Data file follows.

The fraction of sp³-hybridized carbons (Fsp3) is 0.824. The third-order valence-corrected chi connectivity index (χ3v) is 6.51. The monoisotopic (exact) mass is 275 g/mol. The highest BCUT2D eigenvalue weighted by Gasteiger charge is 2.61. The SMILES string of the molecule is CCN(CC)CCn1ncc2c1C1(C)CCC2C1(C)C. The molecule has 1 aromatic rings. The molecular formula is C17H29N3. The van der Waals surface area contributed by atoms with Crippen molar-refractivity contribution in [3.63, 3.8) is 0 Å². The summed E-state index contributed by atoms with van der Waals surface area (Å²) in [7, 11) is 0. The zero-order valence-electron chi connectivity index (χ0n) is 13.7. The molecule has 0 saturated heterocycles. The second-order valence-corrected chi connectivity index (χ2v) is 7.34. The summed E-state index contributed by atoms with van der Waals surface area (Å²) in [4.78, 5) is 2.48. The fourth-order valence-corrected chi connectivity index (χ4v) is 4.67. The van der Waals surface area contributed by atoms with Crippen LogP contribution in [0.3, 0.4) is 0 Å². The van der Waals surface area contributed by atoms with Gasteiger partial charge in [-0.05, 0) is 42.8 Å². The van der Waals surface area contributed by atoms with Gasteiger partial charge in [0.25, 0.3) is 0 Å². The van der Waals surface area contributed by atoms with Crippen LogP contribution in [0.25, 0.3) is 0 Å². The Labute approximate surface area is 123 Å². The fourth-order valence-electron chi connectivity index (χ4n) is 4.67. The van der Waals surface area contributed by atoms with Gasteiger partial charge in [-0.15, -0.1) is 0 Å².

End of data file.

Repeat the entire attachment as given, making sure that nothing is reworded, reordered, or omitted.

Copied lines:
The fraction of sp³-hybridized carbons (Fsp3) is 0.824. The third-order valence-corrected chi connectivity index (χ3v) is 6.51. The monoisotopic (exact) mass is 275 g/mol. The highest BCUT2D eigenvalue weighted by Gasteiger charge is 2.61. The SMILES string of the molecule is CCN(CC)CCn1ncc2c1C1(C)CCC2C1(C)C. The molecule has 1 aromatic rings. The molecular formula is C17H29N3. The van der Waals surface area contributed by atoms with Crippen molar-refractivity contribution in [3.63, 3.8) is 0 Å². The summed E-state index contributed by atoms with van der Waals surface area (Å²) in [7, 11) is 0. The zero-order valence-electron chi connectivity index (χ0n) is 13.7. The molecule has 0 saturated heterocycles. The second-order valence-corrected chi connectivity index (χ2v) is 7.34. The summed E-state index contributed by atoms with van der Waals surface area (Å²) in [4.78, 5) is 2.48. The fourth-order valence-corrected chi connectivity index (χ4v) is 4.67. The van der Waals surface area contributed by atoms with Crippen LogP contribution in [0.3, 0.4) is 0 Å². The van der Waals surface area contributed by atoms with Gasteiger partial charge in [-0.05, 0) is 42.8 Å². The van der Waals surface area contributed by atoms with Gasteiger partial charge in [0.25, 0.3) is 0 Å². The van der Waals surface area contributed by atoms with Crippen LogP contribution in [0.25, 0.3) is 0 Å². The Labute approximate surface area is 123 Å². The fourth-order valence-electron chi connectivity index (χ4n) is 4.67. The van der Waals surface area contributed by atoms with Gasteiger partial charge in [-0.15, -0.1) is 0 Å².